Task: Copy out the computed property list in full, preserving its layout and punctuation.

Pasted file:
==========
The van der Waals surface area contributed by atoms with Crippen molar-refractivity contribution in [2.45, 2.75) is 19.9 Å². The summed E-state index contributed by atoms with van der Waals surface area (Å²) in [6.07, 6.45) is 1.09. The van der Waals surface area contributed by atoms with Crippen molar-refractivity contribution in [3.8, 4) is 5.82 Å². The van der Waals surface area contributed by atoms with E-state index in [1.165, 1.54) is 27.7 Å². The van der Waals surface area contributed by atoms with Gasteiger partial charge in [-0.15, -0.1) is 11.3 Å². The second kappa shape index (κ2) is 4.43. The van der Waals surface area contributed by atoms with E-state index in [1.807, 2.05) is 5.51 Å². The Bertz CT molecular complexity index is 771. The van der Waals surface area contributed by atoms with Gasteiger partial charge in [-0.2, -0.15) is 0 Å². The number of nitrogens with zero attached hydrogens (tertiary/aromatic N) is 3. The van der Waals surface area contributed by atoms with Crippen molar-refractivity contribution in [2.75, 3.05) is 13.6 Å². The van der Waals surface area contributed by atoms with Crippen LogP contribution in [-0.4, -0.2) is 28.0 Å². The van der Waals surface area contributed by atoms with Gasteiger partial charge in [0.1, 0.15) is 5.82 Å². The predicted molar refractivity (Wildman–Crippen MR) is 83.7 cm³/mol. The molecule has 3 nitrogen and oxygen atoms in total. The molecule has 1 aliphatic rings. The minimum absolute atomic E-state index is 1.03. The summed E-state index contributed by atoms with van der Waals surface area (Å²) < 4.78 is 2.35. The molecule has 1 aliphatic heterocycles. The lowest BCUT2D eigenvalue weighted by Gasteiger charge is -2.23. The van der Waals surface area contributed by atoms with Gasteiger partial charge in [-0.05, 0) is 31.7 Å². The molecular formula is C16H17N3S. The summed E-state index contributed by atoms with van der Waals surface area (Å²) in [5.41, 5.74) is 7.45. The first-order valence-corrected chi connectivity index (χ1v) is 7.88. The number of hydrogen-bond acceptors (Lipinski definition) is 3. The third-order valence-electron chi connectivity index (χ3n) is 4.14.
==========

The van der Waals surface area contributed by atoms with Crippen molar-refractivity contribution in [2.45, 2.75) is 19.9 Å². The summed E-state index contributed by atoms with van der Waals surface area (Å²) in [6.07, 6.45) is 1.09. The van der Waals surface area contributed by atoms with Crippen molar-refractivity contribution in [3.8, 4) is 5.82 Å². The van der Waals surface area contributed by atoms with E-state index in [1.165, 1.54) is 27.7 Å². The van der Waals surface area contributed by atoms with Gasteiger partial charge in [-0.15, -0.1) is 11.3 Å². The second kappa shape index (κ2) is 4.43. The van der Waals surface area contributed by atoms with E-state index in [1.807, 2.05) is 5.51 Å². The Bertz CT molecular complexity index is 771. The van der Waals surface area contributed by atoms with Gasteiger partial charge in [-0.2, -0.15) is 0 Å². The number of nitrogens with zero attached hydrogens (tertiary/aromatic N) is 3. The van der Waals surface area contributed by atoms with Crippen molar-refractivity contribution in [2.75, 3.05) is 13.6 Å². The van der Waals surface area contributed by atoms with Crippen LogP contribution in [-0.4, -0.2) is 28.0 Å². The van der Waals surface area contributed by atoms with Gasteiger partial charge in [0.1, 0.15) is 5.82 Å². The predicted molar refractivity (Wildman–Crippen MR) is 83.7 cm³/mol. The molecule has 3 nitrogen and oxygen atoms in total. The molecule has 1 aliphatic rings. The minimum absolute atomic E-state index is 1.03. The summed E-state index contributed by atoms with van der Waals surface area (Å²) < 4.78 is 2.35. The molecule has 1 aliphatic heterocycles. The lowest BCUT2D eigenvalue weighted by Gasteiger charge is -2.23. The van der Waals surface area contributed by atoms with Gasteiger partial charge in [-0.05, 0) is 31.7 Å². The molecular formula is C16H17N3S. The summed E-state index contributed by atoms with van der Waals surface area (Å²) in [5.41, 5.74) is 7.45. The first-order valence-corrected chi connectivity index (χ1v) is 7.88. The number of hydrogen-bond acceptors (Lipinski definition) is 3. The third-order valence-electron chi connectivity index (χ3n) is 4.14.